Fotograf Magazine

Fotofest 2006 in Houston

This year’s FotoFest, which took place in dozens of museums, galleries, banks, and coffee houses, as well as refurbished former factories and warehouses in both Houston and nearby Galveston, revolved around two main themes – Artists Responding To Violence and The Earth. Both were conceived rather politically, as is the custom at this largest US photography festival. The co-founders and directors of FotoFest, Frederick Baldwin and Wendy Watriss, make a point of always providing ample room for exhibitions that are part of the struggle for the rights of various minorities, particularly of Hispanic and African-Americans. They also raise a voice against globalization and ecological disasters, highlight the contrast between rich and poor, and protest against the atrocities of war in various parts of the world. While they do not avoid featuring the same world-renowned artists who dominate the festivals in Paris, Moscow or Madrid, they also traditionally accentuate less well-known photographers, presenting photography also from regions marginalized at many other festivals. FotoFest has helped to pave the road to the international acceptance for instance for Latin American, Chinese, Korean, South African, Arabic, Russian, Czech and Slovak photography. Baldwin and Watriss envision the festival above all as a platform for new discoveries and opportunities.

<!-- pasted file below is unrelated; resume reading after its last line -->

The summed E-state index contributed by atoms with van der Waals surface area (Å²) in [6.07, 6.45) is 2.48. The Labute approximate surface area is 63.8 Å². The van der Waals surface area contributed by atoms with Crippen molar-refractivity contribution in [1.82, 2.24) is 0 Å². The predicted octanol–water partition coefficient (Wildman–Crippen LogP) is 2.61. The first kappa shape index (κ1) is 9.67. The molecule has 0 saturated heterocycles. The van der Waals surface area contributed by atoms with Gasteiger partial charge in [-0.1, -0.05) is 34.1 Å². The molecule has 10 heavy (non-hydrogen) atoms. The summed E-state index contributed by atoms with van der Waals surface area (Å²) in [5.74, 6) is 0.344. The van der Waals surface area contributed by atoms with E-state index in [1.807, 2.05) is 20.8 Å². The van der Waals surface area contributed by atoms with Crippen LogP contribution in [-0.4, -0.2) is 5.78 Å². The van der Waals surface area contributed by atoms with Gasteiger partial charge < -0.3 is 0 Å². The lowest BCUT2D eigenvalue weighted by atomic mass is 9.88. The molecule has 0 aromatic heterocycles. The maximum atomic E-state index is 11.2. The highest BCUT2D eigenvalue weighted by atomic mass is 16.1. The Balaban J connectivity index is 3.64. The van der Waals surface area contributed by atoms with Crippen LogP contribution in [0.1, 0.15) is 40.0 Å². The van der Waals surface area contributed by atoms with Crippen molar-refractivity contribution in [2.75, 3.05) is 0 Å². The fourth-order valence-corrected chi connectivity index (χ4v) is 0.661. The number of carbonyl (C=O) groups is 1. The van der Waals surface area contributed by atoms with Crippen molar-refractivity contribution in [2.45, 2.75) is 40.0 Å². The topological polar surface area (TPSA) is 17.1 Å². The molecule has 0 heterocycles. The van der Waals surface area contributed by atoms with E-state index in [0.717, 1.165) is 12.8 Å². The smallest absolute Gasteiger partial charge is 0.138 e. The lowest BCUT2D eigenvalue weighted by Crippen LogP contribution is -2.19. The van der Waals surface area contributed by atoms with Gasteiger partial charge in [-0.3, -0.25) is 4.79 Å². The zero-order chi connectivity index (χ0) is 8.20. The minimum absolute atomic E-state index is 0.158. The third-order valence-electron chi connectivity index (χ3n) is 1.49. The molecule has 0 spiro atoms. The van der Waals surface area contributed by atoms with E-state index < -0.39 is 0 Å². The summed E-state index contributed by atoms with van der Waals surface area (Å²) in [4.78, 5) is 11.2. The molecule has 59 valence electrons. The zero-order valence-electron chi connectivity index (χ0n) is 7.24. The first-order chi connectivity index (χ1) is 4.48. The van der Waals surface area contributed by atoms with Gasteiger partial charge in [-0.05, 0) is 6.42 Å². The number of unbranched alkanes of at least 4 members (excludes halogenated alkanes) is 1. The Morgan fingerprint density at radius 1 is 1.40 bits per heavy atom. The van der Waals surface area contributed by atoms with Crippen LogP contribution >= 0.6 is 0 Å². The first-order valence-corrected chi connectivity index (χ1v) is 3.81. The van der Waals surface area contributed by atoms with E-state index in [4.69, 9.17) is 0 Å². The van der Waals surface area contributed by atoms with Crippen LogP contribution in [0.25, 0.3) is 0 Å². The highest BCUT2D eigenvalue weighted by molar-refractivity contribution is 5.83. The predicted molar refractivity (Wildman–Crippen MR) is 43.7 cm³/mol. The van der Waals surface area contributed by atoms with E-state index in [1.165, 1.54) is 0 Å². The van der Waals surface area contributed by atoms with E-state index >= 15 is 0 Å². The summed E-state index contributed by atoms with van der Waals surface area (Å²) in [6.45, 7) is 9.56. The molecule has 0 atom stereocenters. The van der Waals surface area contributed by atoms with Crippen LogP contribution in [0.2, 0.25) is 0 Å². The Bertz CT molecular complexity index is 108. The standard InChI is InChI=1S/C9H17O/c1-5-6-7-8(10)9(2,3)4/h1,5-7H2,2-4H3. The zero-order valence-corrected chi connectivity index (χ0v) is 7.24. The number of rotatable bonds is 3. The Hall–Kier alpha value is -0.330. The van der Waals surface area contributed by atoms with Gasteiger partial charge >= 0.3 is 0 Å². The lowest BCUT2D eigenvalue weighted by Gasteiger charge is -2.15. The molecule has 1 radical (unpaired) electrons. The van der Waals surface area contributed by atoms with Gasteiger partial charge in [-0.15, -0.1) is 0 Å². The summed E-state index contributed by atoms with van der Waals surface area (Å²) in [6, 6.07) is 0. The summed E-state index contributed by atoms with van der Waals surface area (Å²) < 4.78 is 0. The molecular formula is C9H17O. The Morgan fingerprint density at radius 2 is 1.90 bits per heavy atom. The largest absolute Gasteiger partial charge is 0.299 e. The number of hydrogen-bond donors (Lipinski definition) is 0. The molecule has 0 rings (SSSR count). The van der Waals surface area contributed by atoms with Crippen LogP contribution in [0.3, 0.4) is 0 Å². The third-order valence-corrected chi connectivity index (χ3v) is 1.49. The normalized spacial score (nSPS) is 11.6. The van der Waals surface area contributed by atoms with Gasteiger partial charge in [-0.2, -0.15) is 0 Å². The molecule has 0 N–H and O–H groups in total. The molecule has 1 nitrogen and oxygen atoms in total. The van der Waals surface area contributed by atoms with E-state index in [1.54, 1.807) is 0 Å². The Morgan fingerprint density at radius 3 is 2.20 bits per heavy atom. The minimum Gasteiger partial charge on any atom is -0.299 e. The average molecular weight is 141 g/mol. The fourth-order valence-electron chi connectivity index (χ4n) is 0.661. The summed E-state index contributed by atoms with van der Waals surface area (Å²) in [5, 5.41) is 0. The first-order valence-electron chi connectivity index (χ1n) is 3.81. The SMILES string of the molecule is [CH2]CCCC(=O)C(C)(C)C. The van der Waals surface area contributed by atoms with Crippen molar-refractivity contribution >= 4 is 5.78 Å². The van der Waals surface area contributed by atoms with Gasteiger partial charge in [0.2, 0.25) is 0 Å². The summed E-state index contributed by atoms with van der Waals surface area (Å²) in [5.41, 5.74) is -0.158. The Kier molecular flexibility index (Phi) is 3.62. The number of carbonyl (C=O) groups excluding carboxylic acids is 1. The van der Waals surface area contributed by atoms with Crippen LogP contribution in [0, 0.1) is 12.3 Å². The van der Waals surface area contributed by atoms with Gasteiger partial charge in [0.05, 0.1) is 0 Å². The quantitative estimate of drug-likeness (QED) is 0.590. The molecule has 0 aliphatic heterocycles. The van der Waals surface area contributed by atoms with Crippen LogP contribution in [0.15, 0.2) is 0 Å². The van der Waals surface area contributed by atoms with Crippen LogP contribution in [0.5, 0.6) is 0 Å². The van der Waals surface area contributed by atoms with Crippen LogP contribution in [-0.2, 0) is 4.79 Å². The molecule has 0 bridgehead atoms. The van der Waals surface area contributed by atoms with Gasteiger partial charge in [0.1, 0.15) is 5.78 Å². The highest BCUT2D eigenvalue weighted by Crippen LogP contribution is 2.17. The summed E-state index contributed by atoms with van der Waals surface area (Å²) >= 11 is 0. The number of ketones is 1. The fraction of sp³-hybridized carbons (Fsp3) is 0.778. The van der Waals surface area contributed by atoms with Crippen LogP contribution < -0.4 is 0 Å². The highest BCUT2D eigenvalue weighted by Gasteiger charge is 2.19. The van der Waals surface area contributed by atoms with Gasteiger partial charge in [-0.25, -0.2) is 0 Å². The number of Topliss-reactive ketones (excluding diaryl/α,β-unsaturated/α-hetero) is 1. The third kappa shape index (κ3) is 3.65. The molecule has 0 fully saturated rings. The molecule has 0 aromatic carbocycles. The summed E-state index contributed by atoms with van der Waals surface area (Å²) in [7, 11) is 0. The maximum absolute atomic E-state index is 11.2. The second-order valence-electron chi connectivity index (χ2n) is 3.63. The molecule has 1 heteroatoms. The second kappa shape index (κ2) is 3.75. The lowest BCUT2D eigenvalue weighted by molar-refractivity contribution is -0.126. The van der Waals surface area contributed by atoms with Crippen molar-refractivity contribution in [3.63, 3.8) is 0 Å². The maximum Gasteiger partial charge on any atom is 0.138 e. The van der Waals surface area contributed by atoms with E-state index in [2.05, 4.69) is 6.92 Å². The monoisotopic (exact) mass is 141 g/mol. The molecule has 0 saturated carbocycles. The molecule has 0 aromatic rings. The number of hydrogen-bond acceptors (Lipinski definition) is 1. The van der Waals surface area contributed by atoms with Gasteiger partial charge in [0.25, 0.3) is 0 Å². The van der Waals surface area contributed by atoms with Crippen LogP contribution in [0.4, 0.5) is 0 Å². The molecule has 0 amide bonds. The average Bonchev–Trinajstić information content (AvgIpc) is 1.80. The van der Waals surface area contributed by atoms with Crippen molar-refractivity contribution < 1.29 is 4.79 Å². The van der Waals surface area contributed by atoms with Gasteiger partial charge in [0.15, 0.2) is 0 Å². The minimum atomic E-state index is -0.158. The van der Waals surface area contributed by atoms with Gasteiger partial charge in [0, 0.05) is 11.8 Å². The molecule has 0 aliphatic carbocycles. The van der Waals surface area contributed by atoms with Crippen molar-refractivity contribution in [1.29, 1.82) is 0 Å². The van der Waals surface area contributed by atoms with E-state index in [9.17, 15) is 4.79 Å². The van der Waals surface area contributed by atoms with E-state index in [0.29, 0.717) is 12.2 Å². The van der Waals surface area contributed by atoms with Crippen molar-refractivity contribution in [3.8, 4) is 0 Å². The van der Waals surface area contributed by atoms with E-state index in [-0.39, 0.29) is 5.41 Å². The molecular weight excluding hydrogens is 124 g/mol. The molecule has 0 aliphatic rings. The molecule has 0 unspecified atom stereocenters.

The Earth theme was presented chiefly with precisely executed photographs of man’s insensitive interference with the landscape, following the work of Robert Adams, Edward Burtynsky, or the Di_isseldorf School. John Ganis showed images of American scenery, idyllic at first glance, but ravaged by pipelines, railway tracks, or surface mining. With a cold descriptiveness, the photography of Noel Jabbour documented the desert landscapes of the West Bank of Jordan and the eight-meter high concrete wall separating Israeli and Palestinian territories. The Bulgarian Vesselina Nikolajeva ventured along on the formerly closely watched border between Bulgaria and Turkey, depicting dilapidated barbed wire fences, deserted watch-towers still adorned with portraits of Lenin and Dimitrov, and forests that only border guards had previously been allowed to enter. The descriptive photographs of seven authors portraying landscapes from around El Llano Estacado without any noticeable individual mark were rather stereotypical. Standing out among the monotony of this and a number of similar exhibits was the compelling installation of giant enlargements in which the Japanese artist Masaki Hirano showed the ruthless tree-felling industry of Tasmania, the series of photographs capturing the kitschy landscape backdrops used in photo-studios in Sri Lanka by Amy Robinson (USA], or the visually powerful black and white images of the hard life of the nomads of the northernmost territories of Siberia by her countrywoman Heidi Bradner. Among the disappointments of the season, on the other hand, was an exhibition of rather decorative images of leaves and trees from the until-recently very popular and commercially successful brothers Doug and Mike Stern. It seems that their work went stale rather quickly.